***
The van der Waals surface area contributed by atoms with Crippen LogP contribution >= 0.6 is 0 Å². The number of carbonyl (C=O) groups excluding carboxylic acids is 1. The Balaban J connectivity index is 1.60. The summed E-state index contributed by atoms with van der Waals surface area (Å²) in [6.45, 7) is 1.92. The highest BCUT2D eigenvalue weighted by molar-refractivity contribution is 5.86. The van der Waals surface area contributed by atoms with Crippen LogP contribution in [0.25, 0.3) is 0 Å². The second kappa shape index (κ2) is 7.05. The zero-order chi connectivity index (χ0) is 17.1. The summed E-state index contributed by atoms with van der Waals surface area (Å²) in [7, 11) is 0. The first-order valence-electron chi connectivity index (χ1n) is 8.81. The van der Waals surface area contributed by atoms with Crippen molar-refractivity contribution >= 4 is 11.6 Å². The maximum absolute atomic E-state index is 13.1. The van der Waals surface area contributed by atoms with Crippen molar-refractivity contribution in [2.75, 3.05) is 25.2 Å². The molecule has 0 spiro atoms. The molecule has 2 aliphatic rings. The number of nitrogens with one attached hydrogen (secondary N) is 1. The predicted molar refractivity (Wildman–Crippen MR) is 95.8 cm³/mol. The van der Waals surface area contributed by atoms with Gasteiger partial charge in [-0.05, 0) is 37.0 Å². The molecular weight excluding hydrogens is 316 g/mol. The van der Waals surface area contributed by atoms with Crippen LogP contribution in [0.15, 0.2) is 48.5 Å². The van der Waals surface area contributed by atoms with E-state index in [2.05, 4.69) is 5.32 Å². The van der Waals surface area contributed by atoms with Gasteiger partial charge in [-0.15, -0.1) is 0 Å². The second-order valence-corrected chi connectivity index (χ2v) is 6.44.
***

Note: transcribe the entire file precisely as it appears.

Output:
The van der Waals surface area contributed by atoms with Crippen LogP contribution >= 0.6 is 0 Å². The number of carbonyl (C=O) groups excluding carboxylic acids is 1. The Balaban J connectivity index is 1.60. The summed E-state index contributed by atoms with van der Waals surface area (Å²) in [6.45, 7) is 1.92. The highest BCUT2D eigenvalue weighted by molar-refractivity contribution is 5.86. The van der Waals surface area contributed by atoms with Crippen LogP contribution in [0.25, 0.3) is 0 Å². The second kappa shape index (κ2) is 7.05. The zero-order chi connectivity index (χ0) is 17.1. The summed E-state index contributed by atoms with van der Waals surface area (Å²) in [7, 11) is 0. The first-order valence-electron chi connectivity index (χ1n) is 8.81. The van der Waals surface area contributed by atoms with Crippen molar-refractivity contribution >= 4 is 11.6 Å². The maximum absolute atomic E-state index is 13.1. The van der Waals surface area contributed by atoms with Crippen molar-refractivity contribution in [2.75, 3.05) is 25.2 Å². The molecule has 0 spiro atoms. The molecule has 2 aliphatic rings. The number of nitrogens with one attached hydrogen (secondary N) is 1. The predicted molar refractivity (Wildman–Crippen MR) is 95.8 cm³/mol. The van der Waals surface area contributed by atoms with Gasteiger partial charge in [-0.05, 0) is 37.0 Å². The molecular weight excluding hydrogens is 316 g/mol. The van der Waals surface area contributed by atoms with Crippen LogP contribution in [0.15, 0.2) is 48.5 Å². The van der Waals surface area contributed by atoms with E-state index in [2.05, 4.69) is 5.32 Å². The van der Waals surface area contributed by atoms with Gasteiger partial charge in [-0.15, -0.1) is 0 Å². The second-order valence-corrected chi connectivity index (χ2v) is 6.44.